Thomas Livingstone Mitchell: mapmaker

Sir Thomas Livingstone Mitchell was Surveyor-General of New South Wales from 1828 to his death in 1855. A larger-than-life character whose passions included the study of fossils, poetry and the mechanical and scientific arts, Mitchell looms large in Australian colonial history.

Explorer, surveyor, road-builder and mapmaker, the story of his extraordinary life and work is revealed through the collections of the State Library of NSW.

Mitchell’s maps, personal papers and artworks reflect his wide-ranging interests. His Peninsular War maps are housed in the Dixson Maps collection, while his delicate, detailed sketches, watercolours and personal papers are held in the Mitchell Library’s Pictures and Manuscript collections.

With thanks to the generous support of the Institution of Surveyors NSW Inc - Seniors Group, we have been able to digitise the Library's collection of maps created by Sir Thomas Mitchell. A selection of these are displayed in this online collection and the complete digitised collection is accessible via the Library's catalogue.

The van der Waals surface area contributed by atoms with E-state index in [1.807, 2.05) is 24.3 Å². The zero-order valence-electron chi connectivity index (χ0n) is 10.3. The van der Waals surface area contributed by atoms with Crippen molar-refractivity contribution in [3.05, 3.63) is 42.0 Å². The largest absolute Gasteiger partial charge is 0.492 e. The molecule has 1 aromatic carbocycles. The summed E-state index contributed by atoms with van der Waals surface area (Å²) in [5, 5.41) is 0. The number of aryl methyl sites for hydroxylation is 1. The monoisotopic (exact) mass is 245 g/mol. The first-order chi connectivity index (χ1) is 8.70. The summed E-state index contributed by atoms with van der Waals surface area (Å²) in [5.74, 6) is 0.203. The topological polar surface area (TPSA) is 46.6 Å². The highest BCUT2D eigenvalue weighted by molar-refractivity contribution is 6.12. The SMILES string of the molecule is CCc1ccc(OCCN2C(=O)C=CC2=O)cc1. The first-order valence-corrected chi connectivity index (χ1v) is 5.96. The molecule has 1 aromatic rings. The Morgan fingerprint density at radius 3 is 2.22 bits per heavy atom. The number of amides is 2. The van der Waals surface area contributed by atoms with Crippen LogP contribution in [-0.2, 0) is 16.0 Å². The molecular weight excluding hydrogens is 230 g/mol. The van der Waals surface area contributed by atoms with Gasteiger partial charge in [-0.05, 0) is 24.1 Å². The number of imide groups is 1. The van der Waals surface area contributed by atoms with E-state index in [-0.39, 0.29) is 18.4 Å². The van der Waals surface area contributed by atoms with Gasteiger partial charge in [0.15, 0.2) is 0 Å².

> Follow Mitchell's important expeditions through his maps

Crop from The south eastern portion of Australia shewing the routes of the three expeditions and the surveyed territory

 > See Mitchell's surveys of the roads we use today

Crop from Basin of the Nepean

 > View Mitchell's maps of Sydney

Crop from Plan of the village of North Harbour, 1828

Original survey drawings, panoramic outlines and other sketches by Thomas Mitchell can be seen in Illustrations from Progress in Public Works & Roads in NSW 1827-1855.

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Thomas Livingstone Mitchell

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Made possible through a partnership with The Institution of Surveyors NSW Inc - Seniors group